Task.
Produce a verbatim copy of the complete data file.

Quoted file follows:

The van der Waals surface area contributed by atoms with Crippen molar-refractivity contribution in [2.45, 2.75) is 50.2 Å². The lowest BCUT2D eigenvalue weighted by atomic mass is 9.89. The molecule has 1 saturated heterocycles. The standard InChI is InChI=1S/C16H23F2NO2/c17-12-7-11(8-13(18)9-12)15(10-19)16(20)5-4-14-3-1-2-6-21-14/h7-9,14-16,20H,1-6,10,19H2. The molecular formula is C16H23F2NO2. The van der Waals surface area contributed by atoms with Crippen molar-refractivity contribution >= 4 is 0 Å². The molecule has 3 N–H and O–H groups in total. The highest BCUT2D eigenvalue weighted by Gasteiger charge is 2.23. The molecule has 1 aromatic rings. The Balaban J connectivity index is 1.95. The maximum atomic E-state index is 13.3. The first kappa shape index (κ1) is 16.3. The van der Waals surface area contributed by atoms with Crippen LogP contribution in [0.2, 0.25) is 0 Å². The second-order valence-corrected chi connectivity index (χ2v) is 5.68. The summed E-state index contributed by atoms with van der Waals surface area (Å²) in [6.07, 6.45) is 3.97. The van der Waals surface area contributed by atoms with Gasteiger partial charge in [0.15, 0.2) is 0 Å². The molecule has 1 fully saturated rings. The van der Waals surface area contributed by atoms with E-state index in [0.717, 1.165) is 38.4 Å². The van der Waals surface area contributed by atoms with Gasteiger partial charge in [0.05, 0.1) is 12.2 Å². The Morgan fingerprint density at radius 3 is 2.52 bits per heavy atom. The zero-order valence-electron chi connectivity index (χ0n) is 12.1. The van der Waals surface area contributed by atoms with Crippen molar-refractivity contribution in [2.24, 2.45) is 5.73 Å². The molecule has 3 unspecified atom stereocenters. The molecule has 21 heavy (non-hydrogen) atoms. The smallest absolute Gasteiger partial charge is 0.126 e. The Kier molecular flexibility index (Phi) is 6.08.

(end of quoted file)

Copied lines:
The van der Waals surface area contributed by atoms with Crippen molar-refractivity contribution in [2.45, 2.75) is 50.2 Å². The lowest BCUT2D eigenvalue weighted by atomic mass is 9.89. The molecule has 1 saturated heterocycles. The standard InChI is InChI=1S/C16H23F2NO2/c17-12-7-11(8-13(18)9-12)15(10-19)16(20)5-4-14-3-1-2-6-21-14/h7-9,14-16,20H,1-6,10,19H2. The molecular formula is C16H23F2NO2. The van der Waals surface area contributed by atoms with Crippen molar-refractivity contribution >= 4 is 0 Å². The molecule has 3 N–H and O–H groups in total. The highest BCUT2D eigenvalue weighted by Gasteiger charge is 2.23. The molecule has 1 aromatic rings. The Balaban J connectivity index is 1.95. The maximum atomic E-state index is 13.3. The first kappa shape index (κ1) is 16.3. The van der Waals surface area contributed by atoms with Crippen LogP contribution in [0.2, 0.25) is 0 Å². The second-order valence-corrected chi connectivity index (χ2v) is 5.68. The summed E-state index contributed by atoms with van der Waals surface area (Å²) in [6.07, 6.45) is 3.97. The van der Waals surface area contributed by atoms with Gasteiger partial charge in [0.15, 0.2) is 0 Å². The molecule has 1 fully saturated rings. The van der Waals surface area contributed by atoms with E-state index in [0.717, 1.165) is 38.4 Å². The van der Waals surface area contributed by atoms with Gasteiger partial charge in [0.05, 0.1) is 12.2 Å². The Morgan fingerprint density at radius 3 is 2.52 bits per heavy atom. The zero-order valence-electron chi connectivity index (χ0n) is 12.1. The van der Waals surface area contributed by atoms with Crippen molar-refractivity contribution in [2.24, 2.45) is 5.73 Å². The molecule has 3 unspecified atom stereocenters. The molecule has 21 heavy (non-hydrogen) atoms. The smallest absolute Gasteiger partial charge is 0.126 e. The Kier molecular flexibility index (Phi) is 6.08.